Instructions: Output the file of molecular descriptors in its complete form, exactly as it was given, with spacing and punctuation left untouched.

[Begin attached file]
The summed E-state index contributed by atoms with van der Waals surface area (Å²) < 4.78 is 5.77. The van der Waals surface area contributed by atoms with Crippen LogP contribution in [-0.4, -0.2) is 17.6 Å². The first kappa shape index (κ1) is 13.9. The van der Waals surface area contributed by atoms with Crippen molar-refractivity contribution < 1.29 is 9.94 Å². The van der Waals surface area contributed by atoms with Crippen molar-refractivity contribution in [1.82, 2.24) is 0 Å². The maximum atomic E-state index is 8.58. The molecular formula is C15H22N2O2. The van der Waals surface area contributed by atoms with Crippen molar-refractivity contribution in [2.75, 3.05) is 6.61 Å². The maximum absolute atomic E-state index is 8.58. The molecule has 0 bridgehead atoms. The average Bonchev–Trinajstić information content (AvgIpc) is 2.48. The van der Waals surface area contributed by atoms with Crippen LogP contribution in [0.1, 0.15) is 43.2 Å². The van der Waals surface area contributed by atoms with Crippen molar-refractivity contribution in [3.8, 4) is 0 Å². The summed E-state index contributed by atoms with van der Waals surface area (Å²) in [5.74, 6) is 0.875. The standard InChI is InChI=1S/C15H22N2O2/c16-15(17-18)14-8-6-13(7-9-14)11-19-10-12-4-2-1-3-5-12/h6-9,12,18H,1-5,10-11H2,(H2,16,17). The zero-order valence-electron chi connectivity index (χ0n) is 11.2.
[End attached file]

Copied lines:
The summed E-state index contributed by atoms with van der Waals surface area (Å²) < 4.78 is 5.77. The van der Waals surface area contributed by atoms with Crippen LogP contribution in [-0.4, -0.2) is 17.6 Å². The first kappa shape index (κ1) is 13.9. The van der Waals surface area contributed by atoms with Crippen molar-refractivity contribution < 1.29 is 9.94 Å². The van der Waals surface area contributed by atoms with Crippen molar-refractivity contribution in [1.82, 2.24) is 0 Å². The maximum atomic E-state index is 8.58. The molecular formula is C15H22N2O2. The van der Waals surface area contributed by atoms with Crippen molar-refractivity contribution in [2.75, 3.05) is 6.61 Å². The maximum absolute atomic E-state index is 8.58. The molecule has 0 bridgehead atoms. The average Bonchev–Trinajstić information content (AvgIpc) is 2.48. The van der Waals surface area contributed by atoms with Crippen LogP contribution in [0.1, 0.15) is 43.2 Å². The van der Waals surface area contributed by atoms with Crippen molar-refractivity contribution in [3.8, 4) is 0 Å². The summed E-state index contributed by atoms with van der Waals surface area (Å²) in [5.74, 6) is 0.875. The standard InChI is InChI=1S/C15H22N2O2/c16-15(17-18)14-8-6-13(7-9-14)11-19-10-12-4-2-1-3-5-12/h6-9,12,18H,1-5,10-11H2,(H2,16,17). The zero-order valence-electron chi connectivity index (χ0n) is 11.2.